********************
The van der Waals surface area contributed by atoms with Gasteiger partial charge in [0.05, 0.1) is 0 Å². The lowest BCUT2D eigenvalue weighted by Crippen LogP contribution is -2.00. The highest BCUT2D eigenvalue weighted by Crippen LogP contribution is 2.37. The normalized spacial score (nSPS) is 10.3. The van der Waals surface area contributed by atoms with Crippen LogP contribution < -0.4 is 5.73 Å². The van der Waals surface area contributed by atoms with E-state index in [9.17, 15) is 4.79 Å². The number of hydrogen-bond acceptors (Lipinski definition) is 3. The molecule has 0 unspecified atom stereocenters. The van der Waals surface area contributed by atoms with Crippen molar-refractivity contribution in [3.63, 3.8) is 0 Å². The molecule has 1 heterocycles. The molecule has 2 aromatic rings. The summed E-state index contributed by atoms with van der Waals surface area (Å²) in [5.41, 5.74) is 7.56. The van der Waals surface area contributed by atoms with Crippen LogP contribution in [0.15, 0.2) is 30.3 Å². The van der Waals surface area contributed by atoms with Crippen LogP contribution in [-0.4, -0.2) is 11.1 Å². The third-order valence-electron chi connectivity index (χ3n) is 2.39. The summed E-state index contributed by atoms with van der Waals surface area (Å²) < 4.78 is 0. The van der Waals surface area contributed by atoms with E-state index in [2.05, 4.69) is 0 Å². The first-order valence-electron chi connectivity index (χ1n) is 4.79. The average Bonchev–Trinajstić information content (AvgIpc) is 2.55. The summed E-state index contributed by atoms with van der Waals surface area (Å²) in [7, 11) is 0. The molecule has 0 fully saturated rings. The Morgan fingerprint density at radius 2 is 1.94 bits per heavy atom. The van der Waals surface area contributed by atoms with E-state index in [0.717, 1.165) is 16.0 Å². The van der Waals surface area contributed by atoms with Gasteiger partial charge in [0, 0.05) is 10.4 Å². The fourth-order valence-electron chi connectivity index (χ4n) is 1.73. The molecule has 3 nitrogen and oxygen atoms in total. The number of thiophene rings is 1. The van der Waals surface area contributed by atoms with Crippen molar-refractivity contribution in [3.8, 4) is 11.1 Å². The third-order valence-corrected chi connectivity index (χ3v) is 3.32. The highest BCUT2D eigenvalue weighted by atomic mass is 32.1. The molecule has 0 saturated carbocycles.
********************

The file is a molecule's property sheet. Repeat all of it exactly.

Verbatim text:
The van der Waals surface area contributed by atoms with Gasteiger partial charge in [0.05, 0.1) is 0 Å². The lowest BCUT2D eigenvalue weighted by Crippen LogP contribution is -2.00. The highest BCUT2D eigenvalue weighted by Crippen LogP contribution is 2.37. The normalized spacial score (nSPS) is 10.3. The van der Waals surface area contributed by atoms with Crippen LogP contribution < -0.4 is 5.73 Å². The van der Waals surface area contributed by atoms with E-state index in [9.17, 15) is 4.79 Å². The number of hydrogen-bond acceptors (Lipinski definition) is 3. The molecule has 0 unspecified atom stereocenters. The van der Waals surface area contributed by atoms with Crippen molar-refractivity contribution in [3.63, 3.8) is 0 Å². The molecule has 1 heterocycles. The molecule has 2 aromatic rings. The summed E-state index contributed by atoms with van der Waals surface area (Å²) in [5.41, 5.74) is 7.56. The van der Waals surface area contributed by atoms with Crippen LogP contribution in [0.15, 0.2) is 30.3 Å². The van der Waals surface area contributed by atoms with Crippen LogP contribution in [-0.4, -0.2) is 11.1 Å². The third-order valence-electron chi connectivity index (χ3n) is 2.39. The summed E-state index contributed by atoms with van der Waals surface area (Å²) < 4.78 is 0. The van der Waals surface area contributed by atoms with E-state index in [2.05, 4.69) is 0 Å². The first-order valence-electron chi connectivity index (χ1n) is 4.79. The average Bonchev–Trinajstić information content (AvgIpc) is 2.55. The summed E-state index contributed by atoms with van der Waals surface area (Å²) in [7, 11) is 0. The molecule has 0 fully saturated rings. The Morgan fingerprint density at radius 2 is 1.94 bits per heavy atom. The van der Waals surface area contributed by atoms with E-state index in [0.717, 1.165) is 16.0 Å². The van der Waals surface area contributed by atoms with Gasteiger partial charge in [0, 0.05) is 10.4 Å². The fourth-order valence-electron chi connectivity index (χ4n) is 1.73. The molecule has 3 nitrogen and oxygen atoms in total. The number of thiophene rings is 1. The van der Waals surface area contributed by atoms with Crippen molar-refractivity contribution in [3.8, 4) is 11.1 Å². The third-order valence-corrected chi connectivity index (χ3v) is 3.32. The highest BCUT2D eigenvalue weighted by atomic mass is 32.1. The molecule has 0 saturated carbocycles.